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Article
Publication date: 27 September 2021

Giustina Secundo, Gianluca Elia, Alessandro Margherita and Karl-Heinz Leitner

Managing a project involves taking a number of critical decisions that can have a crucial impact on the success or failure of the initiative. The analytical definition and…

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Abstract

Purpose

Managing a project involves taking a number of critical decisions that can have a crucial impact on the success or failure of the initiative. The analytical definition and visualization of the main components of a project can support project managers engaged to address the right issues at the right time. This article aims to identify crucial crossroads in the management of a project and to provide a visual representation of knowledge involved into a system of project components and decisions.

Design/methodology/approach

A design science process is adopted to define the initial goals and requirements and to develop the knowledge visualization framework. Expert feedback is also gathered to obtain a preliminary validation of the framework.

Findings

Moving from a system view of project dimensions, we identify eight types of strategic decisions, i.e. growth, problem shifting, goals balancing, escalation, rewarding, resource allocation, problem fixing and cooperation. We then present a visualization map of project decision making addressing six categories of knowledge (i.e. “what-knowledge”, “how-knowledge”, “who-knowledge”, “why-knowledge”, “what for-knowledge”, “when-knowledge”).

Research limitations/implications

The framework needs further theoretical refinement in terms of more fine-grained decision types, other determinants and the reciprocal influence in the management of project activities.

Practical implications

The article can support project managers attempting to build a comprehensive view of project decisions, and it can be a basis to develop novel types of knowledge management systems for project-related applications.

Originality/value

The article proposes a new approach to sustain strategic decision making in project management by adopting a knowledge visualization view. Moreover, it provides an operational tool for managers and analysts at different levels engaged into the management of a project.

Details

Management Decision, vol. 60 no. 4
Type: Research Article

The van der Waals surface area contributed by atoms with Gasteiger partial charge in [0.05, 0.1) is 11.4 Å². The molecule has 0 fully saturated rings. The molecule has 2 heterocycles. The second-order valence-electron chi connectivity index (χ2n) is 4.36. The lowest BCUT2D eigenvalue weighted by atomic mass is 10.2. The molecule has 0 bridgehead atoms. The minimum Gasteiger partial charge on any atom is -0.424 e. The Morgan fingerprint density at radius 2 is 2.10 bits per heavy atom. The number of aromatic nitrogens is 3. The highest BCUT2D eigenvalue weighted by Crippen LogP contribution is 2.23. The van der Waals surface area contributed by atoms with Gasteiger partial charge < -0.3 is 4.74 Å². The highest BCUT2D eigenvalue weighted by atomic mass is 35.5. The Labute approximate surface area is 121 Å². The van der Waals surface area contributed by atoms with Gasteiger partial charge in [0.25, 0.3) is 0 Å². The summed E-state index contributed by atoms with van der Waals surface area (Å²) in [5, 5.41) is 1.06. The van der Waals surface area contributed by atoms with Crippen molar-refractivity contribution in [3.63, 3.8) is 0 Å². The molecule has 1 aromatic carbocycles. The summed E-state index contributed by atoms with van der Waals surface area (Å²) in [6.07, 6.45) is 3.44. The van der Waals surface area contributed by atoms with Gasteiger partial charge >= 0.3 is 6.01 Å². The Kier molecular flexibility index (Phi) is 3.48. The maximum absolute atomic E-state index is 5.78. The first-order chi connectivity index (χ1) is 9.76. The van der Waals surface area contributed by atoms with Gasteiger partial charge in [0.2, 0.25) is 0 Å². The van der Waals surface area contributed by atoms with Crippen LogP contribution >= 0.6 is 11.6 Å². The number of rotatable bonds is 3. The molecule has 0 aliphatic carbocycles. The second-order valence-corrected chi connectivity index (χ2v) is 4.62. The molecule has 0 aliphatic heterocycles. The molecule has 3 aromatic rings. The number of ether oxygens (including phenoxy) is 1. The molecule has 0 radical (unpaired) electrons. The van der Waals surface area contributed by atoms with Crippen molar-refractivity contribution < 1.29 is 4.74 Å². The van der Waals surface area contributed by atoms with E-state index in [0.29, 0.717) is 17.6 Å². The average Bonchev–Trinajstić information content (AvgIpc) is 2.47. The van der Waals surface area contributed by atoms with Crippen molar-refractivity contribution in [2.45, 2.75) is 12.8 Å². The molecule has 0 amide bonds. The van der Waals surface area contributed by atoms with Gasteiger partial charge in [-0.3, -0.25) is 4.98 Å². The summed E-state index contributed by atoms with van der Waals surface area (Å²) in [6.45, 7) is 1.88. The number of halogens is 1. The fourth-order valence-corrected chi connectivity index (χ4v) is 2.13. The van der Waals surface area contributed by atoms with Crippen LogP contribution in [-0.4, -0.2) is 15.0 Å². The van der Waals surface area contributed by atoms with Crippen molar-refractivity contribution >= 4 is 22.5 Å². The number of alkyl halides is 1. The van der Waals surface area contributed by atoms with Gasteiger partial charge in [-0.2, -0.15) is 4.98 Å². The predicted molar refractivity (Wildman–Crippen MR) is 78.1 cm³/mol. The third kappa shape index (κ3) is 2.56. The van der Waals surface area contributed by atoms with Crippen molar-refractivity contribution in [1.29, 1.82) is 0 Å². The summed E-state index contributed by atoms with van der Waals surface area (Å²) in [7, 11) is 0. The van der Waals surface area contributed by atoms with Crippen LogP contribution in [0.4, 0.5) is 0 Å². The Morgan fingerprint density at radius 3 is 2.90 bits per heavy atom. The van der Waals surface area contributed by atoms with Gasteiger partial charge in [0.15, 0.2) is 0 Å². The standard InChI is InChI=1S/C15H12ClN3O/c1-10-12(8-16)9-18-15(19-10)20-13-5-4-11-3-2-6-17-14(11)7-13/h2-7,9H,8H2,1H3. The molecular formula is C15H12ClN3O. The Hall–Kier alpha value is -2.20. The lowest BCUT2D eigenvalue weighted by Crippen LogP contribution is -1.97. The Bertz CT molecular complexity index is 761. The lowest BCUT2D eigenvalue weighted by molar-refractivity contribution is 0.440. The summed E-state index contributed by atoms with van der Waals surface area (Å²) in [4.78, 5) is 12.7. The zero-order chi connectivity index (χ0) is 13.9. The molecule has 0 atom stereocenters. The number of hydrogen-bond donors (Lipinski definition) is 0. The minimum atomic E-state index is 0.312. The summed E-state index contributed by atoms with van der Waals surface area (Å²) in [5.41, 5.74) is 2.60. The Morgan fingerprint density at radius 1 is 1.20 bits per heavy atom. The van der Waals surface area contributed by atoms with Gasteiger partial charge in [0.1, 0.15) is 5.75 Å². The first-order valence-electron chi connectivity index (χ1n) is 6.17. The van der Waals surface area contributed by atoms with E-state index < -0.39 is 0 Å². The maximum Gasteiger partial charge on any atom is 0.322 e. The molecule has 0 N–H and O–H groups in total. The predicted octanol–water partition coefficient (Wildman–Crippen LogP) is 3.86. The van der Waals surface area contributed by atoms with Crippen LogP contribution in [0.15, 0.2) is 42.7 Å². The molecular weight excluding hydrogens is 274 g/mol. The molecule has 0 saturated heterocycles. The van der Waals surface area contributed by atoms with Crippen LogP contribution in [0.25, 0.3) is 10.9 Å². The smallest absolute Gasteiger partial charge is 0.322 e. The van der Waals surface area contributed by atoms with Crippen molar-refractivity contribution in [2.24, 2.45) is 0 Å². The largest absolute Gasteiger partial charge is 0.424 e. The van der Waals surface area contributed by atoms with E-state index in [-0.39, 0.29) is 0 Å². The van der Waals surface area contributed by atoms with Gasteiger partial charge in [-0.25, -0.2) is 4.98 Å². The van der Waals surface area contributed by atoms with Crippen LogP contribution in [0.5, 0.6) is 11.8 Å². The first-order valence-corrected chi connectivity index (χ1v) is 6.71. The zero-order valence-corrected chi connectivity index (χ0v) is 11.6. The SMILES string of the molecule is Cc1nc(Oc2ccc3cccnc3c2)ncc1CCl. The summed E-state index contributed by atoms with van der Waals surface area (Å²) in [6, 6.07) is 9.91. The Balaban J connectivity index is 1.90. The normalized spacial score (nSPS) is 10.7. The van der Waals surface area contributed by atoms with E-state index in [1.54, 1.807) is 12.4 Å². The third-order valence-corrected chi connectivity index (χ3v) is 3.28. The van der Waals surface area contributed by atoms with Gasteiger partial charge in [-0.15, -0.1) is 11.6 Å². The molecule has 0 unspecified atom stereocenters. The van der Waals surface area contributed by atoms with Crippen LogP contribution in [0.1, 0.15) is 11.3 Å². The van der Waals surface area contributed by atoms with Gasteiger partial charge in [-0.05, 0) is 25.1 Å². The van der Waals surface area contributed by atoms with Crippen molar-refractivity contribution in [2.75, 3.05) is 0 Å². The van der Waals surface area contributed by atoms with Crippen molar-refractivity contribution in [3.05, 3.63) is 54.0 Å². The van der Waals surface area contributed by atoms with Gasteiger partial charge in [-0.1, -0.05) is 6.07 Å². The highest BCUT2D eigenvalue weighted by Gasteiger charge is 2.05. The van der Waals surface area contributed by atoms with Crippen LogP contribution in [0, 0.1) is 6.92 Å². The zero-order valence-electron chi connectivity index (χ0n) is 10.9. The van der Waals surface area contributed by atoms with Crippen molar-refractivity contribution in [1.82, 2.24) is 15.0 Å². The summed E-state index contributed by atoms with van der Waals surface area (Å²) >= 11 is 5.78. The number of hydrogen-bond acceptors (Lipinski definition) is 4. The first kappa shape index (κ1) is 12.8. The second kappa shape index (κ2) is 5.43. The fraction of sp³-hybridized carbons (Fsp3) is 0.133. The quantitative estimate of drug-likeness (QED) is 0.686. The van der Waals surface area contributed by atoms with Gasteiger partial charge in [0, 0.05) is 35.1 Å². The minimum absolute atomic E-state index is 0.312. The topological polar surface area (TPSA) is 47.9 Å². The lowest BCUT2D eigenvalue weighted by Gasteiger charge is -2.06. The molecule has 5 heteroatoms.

ISSN: 0025-1747

Keywords

Article
Publication date: 13 June 2016

Karl-Heinz Leitner, Philine Warnke and Wolfram Rhomberg

Although new forms of innovation such as open innovation, user innovation or crowdsourcing have been intensively discussed in the past decade, there is little systematic…

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Abstract

Purpose

Although new forms of innovation such as open innovation, user innovation or crowdsourcing have been intensively discussed in the past decade, there is little systematic exploration of their wider positive and negative effects on economy, society and environment. Based on the recent debate in the literature and findings from a European foresight project, this paper aims to discuss the critical aspects of new forms of innovation such as increased participation, the use of information technologies and the increased pace of innovation and their challenges for innovation policy.

Design/methodology/approach

Based on a collection of international practice examples from industry and society, innovation visions have been generated and assessed by different experts across whole Europe.

Findings

A generic trend identified can be best described as open, distributed and networked innovation process. Although many new innovation models accelerate the innovation process, there are also some counter trends which in some fields may slow down the innovation process. In addition, the increased use of web-based tools, algorithms and information technologies raises new questions concerning the protection of intellectual property and data security. This reveals new questions for policymaking, which have not gained much attention on the European level so far.

Originality/value

Although there is an established discourse around potentially negative impacts of the outcomes of the innovation processes notably in the field of technology assessment, innovation capacity is usually seen as a desirable characteristic of innovation systems. In this paper, the possible negative aspects of new innovation models, an issue hardly addressed in the innovation literature so far, are discussed.

Details

Foresight, vol. 18 no. 3
Type: Research Article
ISSN: 1463-6689

Keywords

Open Access
Article
Publication date: 19 June 2019

Robert Rybnicek, Karl-Heinz Leitner, Lisa Baumgartner and Julia Plakolm

The purpose of this paper is to identify whether the prior industry experience (IE) or industry leadership experience (ILE) of the head might influence the department’s…

2144

Abstract

Purpose

The purpose of this paper is to identify whether the prior industry experience (IE) or industry leadership experience (ILE) of the head might influence the department’s publication output, the ability to acquire external research funds or its entrepreneurial activities (e.g. the commercialization of research results through patents).